The obvious implications of such a discovery on the livelihoods of smallholder high mountain farmers needs some contemplation. I had some really interesting discussions with James Hoffmann, George Howell, and Martin Diedrich… it felt like there were some cans of worms that would need to be brought to the table.
I’m sure there are many in our industry that would be happy to find large Brasilian Fazendas suddenly able to produce industrial quantities of high acidity coffees equivalent to high-grown centrals at a scale and reduced cost that small mountain farmers cannot hope to match.
One of the fragile (facile?) cartoon conceits of those of us on the quality fringe of the industry has been that the smaller guys, high up on the mountain, lean on infrastructure resources nonetheless have some inherent exclusivity to achieving the exceptional quality that can command top dollar. If you want a 90+ coffee, the attitude goes, you’ll more often be looking at needles in very rural haystacks.
I’m in no position to challenge the notion of a coming hypothetical supply crunch for quality – but my limited origin experience and discussions with coffee buyers lead me to believe that there is a vast supply of _potentially_ great coffees growing out there, unrealized more on account of a lack of boots on the ground nuts-and-bolts unmet technical assistance needs, lack of small lot traceability, limited market access for growers, and an absence of coffee-quality literacy in the field. These areas strike me as the low hanging fruit for improving availability of great coffees.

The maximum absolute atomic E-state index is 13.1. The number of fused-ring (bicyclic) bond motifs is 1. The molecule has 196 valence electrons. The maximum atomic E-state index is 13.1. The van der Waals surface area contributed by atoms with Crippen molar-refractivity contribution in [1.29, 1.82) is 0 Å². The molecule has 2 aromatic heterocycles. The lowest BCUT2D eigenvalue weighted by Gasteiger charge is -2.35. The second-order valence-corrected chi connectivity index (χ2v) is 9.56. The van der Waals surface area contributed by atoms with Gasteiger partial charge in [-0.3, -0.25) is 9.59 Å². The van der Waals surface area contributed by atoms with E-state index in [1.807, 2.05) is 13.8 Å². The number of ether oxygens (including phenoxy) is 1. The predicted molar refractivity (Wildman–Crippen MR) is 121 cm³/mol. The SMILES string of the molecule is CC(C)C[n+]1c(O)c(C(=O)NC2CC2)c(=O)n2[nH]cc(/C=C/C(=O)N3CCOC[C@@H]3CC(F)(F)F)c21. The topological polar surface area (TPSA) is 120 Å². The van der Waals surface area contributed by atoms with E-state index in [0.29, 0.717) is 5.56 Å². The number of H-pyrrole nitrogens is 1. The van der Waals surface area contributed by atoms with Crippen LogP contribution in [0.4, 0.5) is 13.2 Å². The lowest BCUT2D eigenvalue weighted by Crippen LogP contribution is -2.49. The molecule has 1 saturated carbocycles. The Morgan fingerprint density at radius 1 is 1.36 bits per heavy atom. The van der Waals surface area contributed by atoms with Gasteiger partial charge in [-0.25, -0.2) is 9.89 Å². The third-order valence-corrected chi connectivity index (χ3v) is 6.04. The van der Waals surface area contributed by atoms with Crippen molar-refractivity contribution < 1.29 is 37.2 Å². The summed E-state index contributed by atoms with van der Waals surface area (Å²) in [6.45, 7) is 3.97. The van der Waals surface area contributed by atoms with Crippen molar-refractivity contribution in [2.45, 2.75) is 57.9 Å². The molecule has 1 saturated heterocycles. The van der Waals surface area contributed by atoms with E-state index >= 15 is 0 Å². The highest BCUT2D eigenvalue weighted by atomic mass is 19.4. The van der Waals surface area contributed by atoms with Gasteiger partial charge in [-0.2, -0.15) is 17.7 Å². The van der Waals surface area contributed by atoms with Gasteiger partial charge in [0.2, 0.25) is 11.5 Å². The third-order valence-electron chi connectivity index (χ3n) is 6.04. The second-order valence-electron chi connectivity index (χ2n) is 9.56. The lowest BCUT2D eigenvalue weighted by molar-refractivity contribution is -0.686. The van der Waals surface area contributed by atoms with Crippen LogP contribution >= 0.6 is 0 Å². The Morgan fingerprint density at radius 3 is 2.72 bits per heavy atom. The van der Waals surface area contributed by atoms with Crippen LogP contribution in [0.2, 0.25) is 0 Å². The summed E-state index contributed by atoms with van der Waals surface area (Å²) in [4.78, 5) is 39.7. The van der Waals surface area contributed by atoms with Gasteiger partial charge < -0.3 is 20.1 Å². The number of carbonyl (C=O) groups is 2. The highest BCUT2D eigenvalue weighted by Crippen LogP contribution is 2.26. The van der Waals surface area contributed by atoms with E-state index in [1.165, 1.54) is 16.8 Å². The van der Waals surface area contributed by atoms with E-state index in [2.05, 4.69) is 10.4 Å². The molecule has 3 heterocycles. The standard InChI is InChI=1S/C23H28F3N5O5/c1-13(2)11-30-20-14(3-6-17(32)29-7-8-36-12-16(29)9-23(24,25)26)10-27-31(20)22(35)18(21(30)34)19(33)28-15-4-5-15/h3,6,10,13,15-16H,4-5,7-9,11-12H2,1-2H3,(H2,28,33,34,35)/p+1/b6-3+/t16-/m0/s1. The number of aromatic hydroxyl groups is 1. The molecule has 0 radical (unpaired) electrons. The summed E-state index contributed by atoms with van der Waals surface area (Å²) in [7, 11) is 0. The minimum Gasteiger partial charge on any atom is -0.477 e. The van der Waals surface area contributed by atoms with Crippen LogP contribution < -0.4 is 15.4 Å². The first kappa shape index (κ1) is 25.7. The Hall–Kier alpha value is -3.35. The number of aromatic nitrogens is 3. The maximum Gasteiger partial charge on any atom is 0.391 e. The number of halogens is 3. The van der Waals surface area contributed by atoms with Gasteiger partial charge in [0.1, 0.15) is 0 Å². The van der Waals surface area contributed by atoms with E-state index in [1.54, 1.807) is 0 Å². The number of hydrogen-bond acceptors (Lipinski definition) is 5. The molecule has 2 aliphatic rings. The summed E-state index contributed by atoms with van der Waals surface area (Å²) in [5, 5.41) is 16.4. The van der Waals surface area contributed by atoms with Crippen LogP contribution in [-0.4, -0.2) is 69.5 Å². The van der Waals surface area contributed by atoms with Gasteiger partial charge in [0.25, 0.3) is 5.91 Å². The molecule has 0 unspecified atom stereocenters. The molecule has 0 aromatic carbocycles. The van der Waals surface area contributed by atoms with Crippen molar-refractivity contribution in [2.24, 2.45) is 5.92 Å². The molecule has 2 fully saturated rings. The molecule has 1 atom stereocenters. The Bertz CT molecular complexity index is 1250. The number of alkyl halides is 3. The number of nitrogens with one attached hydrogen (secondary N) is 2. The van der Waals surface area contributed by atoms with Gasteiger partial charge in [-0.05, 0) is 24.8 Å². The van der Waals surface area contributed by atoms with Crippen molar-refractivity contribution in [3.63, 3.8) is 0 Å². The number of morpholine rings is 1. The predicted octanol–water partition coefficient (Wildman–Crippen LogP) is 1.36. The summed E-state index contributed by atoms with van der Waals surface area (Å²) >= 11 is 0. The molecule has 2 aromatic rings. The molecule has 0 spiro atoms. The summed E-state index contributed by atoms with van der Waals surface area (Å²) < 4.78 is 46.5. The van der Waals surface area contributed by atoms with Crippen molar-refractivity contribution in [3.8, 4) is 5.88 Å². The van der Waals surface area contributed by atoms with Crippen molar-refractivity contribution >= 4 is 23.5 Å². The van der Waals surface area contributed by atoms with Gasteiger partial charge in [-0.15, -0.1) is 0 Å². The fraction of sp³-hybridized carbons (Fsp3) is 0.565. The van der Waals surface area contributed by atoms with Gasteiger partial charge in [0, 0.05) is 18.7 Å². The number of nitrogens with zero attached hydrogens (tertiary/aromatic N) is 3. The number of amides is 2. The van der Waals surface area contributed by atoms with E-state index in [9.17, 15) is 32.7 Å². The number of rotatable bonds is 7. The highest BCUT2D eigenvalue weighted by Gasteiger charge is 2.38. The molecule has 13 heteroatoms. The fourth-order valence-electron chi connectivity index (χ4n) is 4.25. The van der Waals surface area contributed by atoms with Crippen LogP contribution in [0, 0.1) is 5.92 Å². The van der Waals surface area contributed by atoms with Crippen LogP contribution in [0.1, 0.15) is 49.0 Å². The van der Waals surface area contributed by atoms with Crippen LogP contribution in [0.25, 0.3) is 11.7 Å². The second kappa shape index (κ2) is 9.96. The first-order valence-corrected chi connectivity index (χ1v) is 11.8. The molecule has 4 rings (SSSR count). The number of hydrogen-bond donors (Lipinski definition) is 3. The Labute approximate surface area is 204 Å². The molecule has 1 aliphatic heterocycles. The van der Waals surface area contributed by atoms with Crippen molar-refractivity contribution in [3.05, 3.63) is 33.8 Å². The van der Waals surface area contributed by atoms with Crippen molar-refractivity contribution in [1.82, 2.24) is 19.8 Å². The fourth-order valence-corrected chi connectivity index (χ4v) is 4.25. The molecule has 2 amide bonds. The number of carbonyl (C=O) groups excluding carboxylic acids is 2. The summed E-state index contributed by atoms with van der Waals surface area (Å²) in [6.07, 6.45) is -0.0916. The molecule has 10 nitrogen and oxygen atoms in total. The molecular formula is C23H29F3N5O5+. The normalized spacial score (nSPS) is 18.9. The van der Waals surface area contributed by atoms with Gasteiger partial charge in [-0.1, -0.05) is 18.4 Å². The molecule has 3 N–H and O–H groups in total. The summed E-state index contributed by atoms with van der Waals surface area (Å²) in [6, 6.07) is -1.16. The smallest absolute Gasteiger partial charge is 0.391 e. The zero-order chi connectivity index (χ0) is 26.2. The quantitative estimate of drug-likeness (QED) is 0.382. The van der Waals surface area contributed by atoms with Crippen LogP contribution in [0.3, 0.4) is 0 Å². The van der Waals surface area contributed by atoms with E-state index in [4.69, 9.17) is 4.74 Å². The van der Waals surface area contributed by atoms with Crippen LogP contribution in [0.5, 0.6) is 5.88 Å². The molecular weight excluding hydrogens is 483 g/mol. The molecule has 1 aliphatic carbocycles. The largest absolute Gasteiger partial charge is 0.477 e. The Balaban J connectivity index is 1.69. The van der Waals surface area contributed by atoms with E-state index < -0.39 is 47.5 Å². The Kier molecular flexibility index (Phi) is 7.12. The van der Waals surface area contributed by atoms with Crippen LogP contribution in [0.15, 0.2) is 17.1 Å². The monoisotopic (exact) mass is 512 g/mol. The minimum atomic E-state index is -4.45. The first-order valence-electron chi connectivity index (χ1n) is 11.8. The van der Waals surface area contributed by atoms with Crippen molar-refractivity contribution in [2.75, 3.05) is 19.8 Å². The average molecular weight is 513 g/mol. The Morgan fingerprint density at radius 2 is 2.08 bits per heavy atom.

Advanced economic modeling of the challenges for small/smallholder quality initiatives and the long term ROI of technical assistance initiatives seems like an area that should be examined as deeply as the laboratory hunt for disruptive new agricultural technologies. I’d especially like to see some smart recommendations and guidance for the growing number of boutique coffee buyers who find themselves building mutual risk relationships with growers.
Thank you for your excellent comment and apologies for the long delay in getting around to responding to it.
As I try to characterize your reflection, I find myself groping for those 10-cent words from grad school…Acute? Incisive? Trenchant?
In a word, my reaction to your observations is: yes.
I agree that there are plenty of growers out there with 90+ potential whose coffee is currently limping to market. Mo’ better extension services could bring more exceptional coffee to market and help quality-focused roasters cope with the supply crunch.
I also agree that that there should be more rigorous research on the return to smallholders on their investment in improving quality. This is the point I tried to make – ineffectively, perhaps – in my post.
The field-level data on the real impact of quality improvements on the standard of living among smallholder farmers is scant. Sure, there is plenty of information on price premiums. But there is relatively little analysis of the added costs to farmers who chose high-quality varietals over high-producing ones, opt for non-traditional post-harvest processes or implement special selection processes. In the end, what could use more analysis (in my humble opinion) is the premise underlying GCQRI: that increases in coffee quality generate payoffs for everyone on the coffee chain from origin to market. We want to use our work in the coffeelands to generate the kind of field-level data that can contribute to the kinds of evidence-based recommendations to “industry” that you want to see more of.
If we make any headway I will be sure to share our progress here.